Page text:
THE REASONS for a cull of badgers are not very convincing when we consider that TB develops in cow populations where there is no badger contact.
Plus the fact that TB is most usually spread by the inhalation of infected droplets by too many creatures of roughly the same height living in close proximity.
A scientist recently jokingly remarked that mobile creatures had been invented so that the 30,000 bugs, viruses, organisms etc contained within them could move about and meet other related microscopic inhabitants to improve their strains and help them populate the universe!
The scientific fact is that, like cows, we humans all have TB within us from birth which is kept under control by all the other tiny inhabitants who want a quiet life.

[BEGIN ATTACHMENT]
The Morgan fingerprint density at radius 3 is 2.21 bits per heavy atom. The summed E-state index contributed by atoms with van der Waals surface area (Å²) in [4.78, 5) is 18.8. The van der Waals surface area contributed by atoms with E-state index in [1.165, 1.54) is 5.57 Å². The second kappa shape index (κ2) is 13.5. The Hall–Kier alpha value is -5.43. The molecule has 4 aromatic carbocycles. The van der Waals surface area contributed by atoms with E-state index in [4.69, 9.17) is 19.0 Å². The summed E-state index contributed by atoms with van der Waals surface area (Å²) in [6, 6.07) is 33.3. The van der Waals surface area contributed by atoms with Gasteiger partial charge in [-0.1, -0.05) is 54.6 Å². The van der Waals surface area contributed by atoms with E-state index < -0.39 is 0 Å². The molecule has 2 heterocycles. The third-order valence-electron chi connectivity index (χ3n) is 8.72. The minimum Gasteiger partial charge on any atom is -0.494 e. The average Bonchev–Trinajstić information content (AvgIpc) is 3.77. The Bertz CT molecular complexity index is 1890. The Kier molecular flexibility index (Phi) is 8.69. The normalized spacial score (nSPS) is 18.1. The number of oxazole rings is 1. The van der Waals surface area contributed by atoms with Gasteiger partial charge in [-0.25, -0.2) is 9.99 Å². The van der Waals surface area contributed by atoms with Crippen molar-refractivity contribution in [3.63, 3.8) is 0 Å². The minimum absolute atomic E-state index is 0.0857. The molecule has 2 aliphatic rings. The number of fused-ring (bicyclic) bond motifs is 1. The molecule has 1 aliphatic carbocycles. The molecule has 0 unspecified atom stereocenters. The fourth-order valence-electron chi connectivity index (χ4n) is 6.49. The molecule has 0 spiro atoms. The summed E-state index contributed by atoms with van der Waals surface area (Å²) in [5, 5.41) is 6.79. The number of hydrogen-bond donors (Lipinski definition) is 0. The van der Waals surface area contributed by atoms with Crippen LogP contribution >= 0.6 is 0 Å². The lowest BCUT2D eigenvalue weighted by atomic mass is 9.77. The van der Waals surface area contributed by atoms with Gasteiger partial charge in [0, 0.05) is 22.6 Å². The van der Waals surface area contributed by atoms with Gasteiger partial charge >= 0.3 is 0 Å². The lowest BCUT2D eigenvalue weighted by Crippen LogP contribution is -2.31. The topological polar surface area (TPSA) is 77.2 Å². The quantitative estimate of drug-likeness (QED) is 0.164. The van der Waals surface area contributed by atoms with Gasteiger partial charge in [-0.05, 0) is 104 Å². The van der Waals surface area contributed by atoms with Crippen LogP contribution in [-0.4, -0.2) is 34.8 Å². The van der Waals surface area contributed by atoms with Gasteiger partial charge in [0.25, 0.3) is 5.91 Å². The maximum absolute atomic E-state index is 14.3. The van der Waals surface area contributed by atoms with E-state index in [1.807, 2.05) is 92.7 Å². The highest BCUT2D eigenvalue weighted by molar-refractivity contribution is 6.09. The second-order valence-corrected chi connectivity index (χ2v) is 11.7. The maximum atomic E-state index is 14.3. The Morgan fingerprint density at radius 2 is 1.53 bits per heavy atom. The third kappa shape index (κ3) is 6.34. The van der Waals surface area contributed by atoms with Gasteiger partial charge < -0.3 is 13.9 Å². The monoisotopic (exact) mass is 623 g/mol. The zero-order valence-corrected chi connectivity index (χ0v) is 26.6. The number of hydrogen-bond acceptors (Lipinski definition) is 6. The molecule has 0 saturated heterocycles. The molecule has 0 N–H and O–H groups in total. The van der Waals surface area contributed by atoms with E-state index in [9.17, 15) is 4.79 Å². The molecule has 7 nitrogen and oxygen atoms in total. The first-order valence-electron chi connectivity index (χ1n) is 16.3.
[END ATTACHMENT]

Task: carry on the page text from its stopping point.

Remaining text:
This happy arrangement falls apart in humans and cows when their bodies are abused in some way over a prolonged period.
Just think of cows that are kept pregnant and calving, not always in clean, healthy, spacious environments; and are selectively inbred to constantly give lots of milk initiated by a diet devised for financial profit purposes alone. Could this not be the major reason cows develop TB between their six-monthly health checks?
If we treated the healthiest humans in the ways cows experience, then the result would be the same for dormant TB would flourish and overwhelm their systems.
Thus, my opinion is that the case against badgers being responsible for the majority of TB infections in cows is an unscientific conclusion.
Ronald Rodger Caseby
Lincoln Green, Chichester